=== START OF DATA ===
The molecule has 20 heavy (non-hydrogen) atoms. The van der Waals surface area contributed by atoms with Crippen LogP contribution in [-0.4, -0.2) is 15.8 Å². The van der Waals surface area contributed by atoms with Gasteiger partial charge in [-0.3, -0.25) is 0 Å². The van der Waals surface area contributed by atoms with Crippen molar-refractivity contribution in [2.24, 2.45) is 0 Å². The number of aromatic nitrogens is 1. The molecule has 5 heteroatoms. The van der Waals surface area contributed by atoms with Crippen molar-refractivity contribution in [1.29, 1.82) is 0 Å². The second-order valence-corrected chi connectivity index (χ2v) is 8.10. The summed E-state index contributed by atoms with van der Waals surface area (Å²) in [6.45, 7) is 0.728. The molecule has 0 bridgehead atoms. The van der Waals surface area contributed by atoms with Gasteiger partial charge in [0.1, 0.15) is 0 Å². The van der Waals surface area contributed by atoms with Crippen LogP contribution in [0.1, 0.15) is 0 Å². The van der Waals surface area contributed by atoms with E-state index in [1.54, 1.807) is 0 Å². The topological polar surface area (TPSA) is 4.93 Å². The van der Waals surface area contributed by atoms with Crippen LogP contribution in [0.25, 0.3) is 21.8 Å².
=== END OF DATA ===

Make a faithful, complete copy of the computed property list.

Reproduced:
The molecule has 20 heavy (non-hydrogen) atoms. The van der Waals surface area contributed by atoms with Crippen LogP contribution in [-0.4, -0.2) is 15.8 Å². The van der Waals surface area contributed by atoms with Gasteiger partial charge in [-0.3, -0.25) is 0 Å². The van der Waals surface area contributed by atoms with Crippen molar-refractivity contribution in [2.24, 2.45) is 0 Å². The number of aromatic nitrogens is 1. The molecule has 5 heteroatoms. The van der Waals surface area contributed by atoms with Crippen molar-refractivity contribution in [1.29, 1.82) is 0 Å². The second-order valence-corrected chi connectivity index (χ2v) is 8.10. The summed E-state index contributed by atoms with van der Waals surface area (Å²) in [6.45, 7) is 0.728. The molecule has 0 bridgehead atoms. The van der Waals surface area contributed by atoms with Gasteiger partial charge in [0.1, 0.15) is 0 Å². The van der Waals surface area contributed by atoms with Crippen LogP contribution in [0.1, 0.15) is 0 Å². The van der Waals surface area contributed by atoms with E-state index in [1.54, 1.807) is 0 Å². The topological polar surface area (TPSA) is 4.93 Å². The van der Waals surface area contributed by atoms with Crippen LogP contribution in [0.25, 0.3) is 21.8 Å².